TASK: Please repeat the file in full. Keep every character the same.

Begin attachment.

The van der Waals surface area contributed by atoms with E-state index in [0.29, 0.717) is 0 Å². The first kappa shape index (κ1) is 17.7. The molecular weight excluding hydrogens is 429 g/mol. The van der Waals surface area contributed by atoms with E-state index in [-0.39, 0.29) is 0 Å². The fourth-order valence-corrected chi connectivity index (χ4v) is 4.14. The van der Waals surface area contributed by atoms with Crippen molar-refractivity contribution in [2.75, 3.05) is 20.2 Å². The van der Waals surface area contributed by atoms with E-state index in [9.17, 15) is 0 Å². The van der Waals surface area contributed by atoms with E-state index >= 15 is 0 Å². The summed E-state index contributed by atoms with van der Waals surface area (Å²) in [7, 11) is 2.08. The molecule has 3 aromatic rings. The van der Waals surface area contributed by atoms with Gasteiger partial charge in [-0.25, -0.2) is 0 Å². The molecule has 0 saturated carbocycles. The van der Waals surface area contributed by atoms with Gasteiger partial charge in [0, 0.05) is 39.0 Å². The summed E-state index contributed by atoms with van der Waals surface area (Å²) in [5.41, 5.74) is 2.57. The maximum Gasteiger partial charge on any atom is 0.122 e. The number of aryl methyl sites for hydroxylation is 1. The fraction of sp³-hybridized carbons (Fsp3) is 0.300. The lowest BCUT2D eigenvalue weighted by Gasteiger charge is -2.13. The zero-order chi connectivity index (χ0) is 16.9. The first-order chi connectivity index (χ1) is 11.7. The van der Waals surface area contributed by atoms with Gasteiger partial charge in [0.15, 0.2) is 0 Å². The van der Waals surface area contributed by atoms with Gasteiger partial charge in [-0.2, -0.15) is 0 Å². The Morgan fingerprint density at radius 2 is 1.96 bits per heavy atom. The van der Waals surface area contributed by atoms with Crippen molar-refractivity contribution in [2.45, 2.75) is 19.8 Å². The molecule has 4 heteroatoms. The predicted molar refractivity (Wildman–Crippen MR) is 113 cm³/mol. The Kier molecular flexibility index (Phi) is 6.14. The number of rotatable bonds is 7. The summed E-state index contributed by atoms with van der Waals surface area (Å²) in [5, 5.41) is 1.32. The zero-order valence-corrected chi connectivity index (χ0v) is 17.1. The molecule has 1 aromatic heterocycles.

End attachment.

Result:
The van der Waals surface area contributed by atoms with E-state index in [0.29, 0.717) is 0 Å². The first kappa shape index (κ1) is 17.7. The molecular weight excluding hydrogens is 429 g/mol. The van der Waals surface area contributed by atoms with E-state index in [-0.39, 0.29) is 0 Å². The fourth-order valence-corrected chi connectivity index (χ4v) is 4.14. The van der Waals surface area contributed by atoms with Crippen molar-refractivity contribution in [2.75, 3.05) is 20.2 Å². The van der Waals surface area contributed by atoms with E-state index in [9.17, 15) is 0 Å². The van der Waals surface area contributed by atoms with E-state index >= 15 is 0 Å². The summed E-state index contributed by atoms with van der Waals surface area (Å²) in [7, 11) is 2.08. The molecule has 3 aromatic rings. The van der Waals surface area contributed by atoms with Gasteiger partial charge in [-0.25, -0.2) is 0 Å². The molecule has 0 saturated carbocycles. The van der Waals surface area contributed by atoms with Gasteiger partial charge in [0, 0.05) is 39.0 Å². The summed E-state index contributed by atoms with van der Waals surface area (Å²) in [5.41, 5.74) is 2.57. The maximum Gasteiger partial charge on any atom is 0.122 e. The number of aryl methyl sites for hydroxylation is 1. The fraction of sp³-hybridized carbons (Fsp3) is 0.300. The lowest BCUT2D eigenvalue weighted by Gasteiger charge is -2.13. The zero-order chi connectivity index (χ0) is 16.9. The first-order chi connectivity index (χ1) is 11.7. The van der Waals surface area contributed by atoms with Gasteiger partial charge in [0.15, 0.2) is 0 Å². The van der Waals surface area contributed by atoms with Gasteiger partial charge in [-0.2, -0.15) is 0 Å². The Morgan fingerprint density at radius 2 is 1.96 bits per heavy atom. The van der Waals surface area contributed by atoms with Crippen molar-refractivity contribution in [2.45, 2.75) is 19.8 Å². The molecule has 4 heteroatoms. The predicted molar refractivity (Wildman–Crippen MR) is 113 cm³/mol. The Kier molecular flexibility index (Phi) is 6.14. The number of rotatable bonds is 7. The summed E-state index contributed by atoms with van der Waals surface area (Å²) in [5, 5.41) is 1.32. The zero-order valence-corrected chi connectivity index (χ0v) is 17.1. The molecule has 1 aromatic heterocycles.